Leaving Gays or 377A Alone
An interesting development. The judiciary, often unfairly seen as a homogeneous lot from the eyes of pundits, is laying out that 377A can be challenged. The court of appeal allowed Tan Eng Hong to challenge the constitutional basis of 377A and that no crime was committed by him when he had oral sex with another man in a public toilet. Gay rights activists would be pleased. Conservative Christians and Muslims would be displeased.
377A is a live and let live law and the government earlier signaled its intention to leave it as another colonial quirk in 2007. This status quo move was to please both the gay and anti-gay camps in spirit, but turned out that it offended the gay community instead as it essentially made them criminals in the eyes of the law. Yet if it was live and let live, why was this gay man dragged to court and initially charged under 377A? The official line is that he committed an act of public indecency – yes, it was a public toilet. But we don’t hear of heterosexual couples having oral sex in cars and public toilets being arrested for public indecency. M Ravi, the lawyer defending Tay Eng Hong, has a strong case here and after the repeal of the mandatory death penalty in drug offences, fixed another feather in his dandy cap soon.
In 2007, the government pledged that they would leave gays alone, and leave 377A alone. The arrest of Tay Eng Hong in a Citylink public toilet in 2010 showed that the government went back on its word. No more, no less.
SINGAPORE — Singapore’s highest court has cleared the way for a constitutional challenge against a law criminalising sex between men, local media reported Wednesday.
The Court of Appeal on Tuesday struck down a High Court decision disallowing the challenge, launched by a man who was arrested after being caught with a male partner in a public toilet cubicle in 2010.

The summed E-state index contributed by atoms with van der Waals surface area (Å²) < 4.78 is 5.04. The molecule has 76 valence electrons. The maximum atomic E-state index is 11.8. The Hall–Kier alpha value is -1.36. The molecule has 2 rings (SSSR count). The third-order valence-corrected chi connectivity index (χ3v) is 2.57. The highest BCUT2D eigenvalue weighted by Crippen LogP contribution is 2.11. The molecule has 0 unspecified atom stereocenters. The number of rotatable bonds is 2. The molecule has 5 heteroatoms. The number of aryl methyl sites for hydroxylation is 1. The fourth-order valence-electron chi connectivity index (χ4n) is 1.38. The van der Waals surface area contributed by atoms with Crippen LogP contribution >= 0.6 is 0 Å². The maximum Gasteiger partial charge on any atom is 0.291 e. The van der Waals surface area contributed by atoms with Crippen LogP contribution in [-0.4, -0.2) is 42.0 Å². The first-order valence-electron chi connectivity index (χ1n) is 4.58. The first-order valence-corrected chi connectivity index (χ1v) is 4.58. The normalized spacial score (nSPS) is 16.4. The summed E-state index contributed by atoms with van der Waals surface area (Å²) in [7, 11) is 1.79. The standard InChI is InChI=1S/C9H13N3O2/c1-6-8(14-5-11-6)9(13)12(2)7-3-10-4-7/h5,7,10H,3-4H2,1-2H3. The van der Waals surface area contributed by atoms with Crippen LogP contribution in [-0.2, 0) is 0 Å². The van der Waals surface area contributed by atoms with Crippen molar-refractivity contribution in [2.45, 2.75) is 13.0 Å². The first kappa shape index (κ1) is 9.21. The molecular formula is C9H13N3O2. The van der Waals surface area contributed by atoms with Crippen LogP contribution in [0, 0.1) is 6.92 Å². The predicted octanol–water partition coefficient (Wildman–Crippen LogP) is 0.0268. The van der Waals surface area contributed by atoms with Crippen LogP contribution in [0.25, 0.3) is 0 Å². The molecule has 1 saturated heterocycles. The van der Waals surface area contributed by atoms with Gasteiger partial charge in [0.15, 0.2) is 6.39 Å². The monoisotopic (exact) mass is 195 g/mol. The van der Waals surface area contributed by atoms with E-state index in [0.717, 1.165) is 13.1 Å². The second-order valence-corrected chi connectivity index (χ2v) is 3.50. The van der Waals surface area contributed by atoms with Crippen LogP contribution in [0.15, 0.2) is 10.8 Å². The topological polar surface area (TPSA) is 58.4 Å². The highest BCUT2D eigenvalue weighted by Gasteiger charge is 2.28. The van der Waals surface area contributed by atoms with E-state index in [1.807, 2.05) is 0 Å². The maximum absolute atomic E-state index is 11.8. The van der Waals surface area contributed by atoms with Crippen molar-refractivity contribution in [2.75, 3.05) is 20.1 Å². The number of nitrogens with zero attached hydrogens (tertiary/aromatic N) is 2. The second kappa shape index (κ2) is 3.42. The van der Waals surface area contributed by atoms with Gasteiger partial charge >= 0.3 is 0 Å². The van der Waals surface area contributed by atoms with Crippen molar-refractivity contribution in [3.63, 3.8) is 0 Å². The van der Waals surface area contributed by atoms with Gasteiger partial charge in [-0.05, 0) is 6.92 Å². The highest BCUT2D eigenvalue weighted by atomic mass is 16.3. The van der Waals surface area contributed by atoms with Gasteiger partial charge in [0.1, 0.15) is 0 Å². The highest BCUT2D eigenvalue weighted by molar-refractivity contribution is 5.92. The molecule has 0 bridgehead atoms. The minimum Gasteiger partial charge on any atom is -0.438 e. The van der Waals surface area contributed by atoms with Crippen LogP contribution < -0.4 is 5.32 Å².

The new ruling is expected to trigger a fresh debate over a provision in the penal code known as Section 377A, which traces its origins to British colonial rule and carries a maximum penalty of two years in jail for homosexual acts.
While the provision has not been enforced actively by Singapore authorities against men who engage in consensual sex in private, the local gay community and rights activists want it totally scrapped.
The constitutional challenge was first filed two years ago by Tan Eng Hong, a 49-year-old man initially charged under the section after being caught engaging in oral sex with another man in a toilet cubicle at a shopping centre.
After Tan’s lawyer raised the constitutional issue, the charge was reduced by prosecutors to one of committing an obscene act in public, for which the two accused men were fined Sg$3,000 ($2,400) each, the Straits Times said.
Tan pursued his challenge against the provision, saying it clashes with a constitutional article guaranteeing equal protection under the law.
The appeal court’s ruling, published Wednesday on a website run by the Singapore Academy of Law, said the “constitutionality or otherwise” of Section 377A was “of real public interest”.
It said the provision “affects the lives of a not insignificant portion of our community in a very real and intimate way”.
“Such persons might plausibly assert that the continued existence of Section 377A in our statute books causes them to be unapprehended felons in the privacy of their homes,” the ruling added.
Section 377A states: “Any male person who, in public or private, commits, or abets the commission of, or procures or attempts to procure the commission by any male person of, any act of gross indecency with another male person, shall be punished with imprisonment for a term which may extend to 2 years.”
Singapore officials have openly promised that gays won’t be hounded under this law, but say it must stay in the books because most Singaporeans are conservative and still do not accept homosexuality.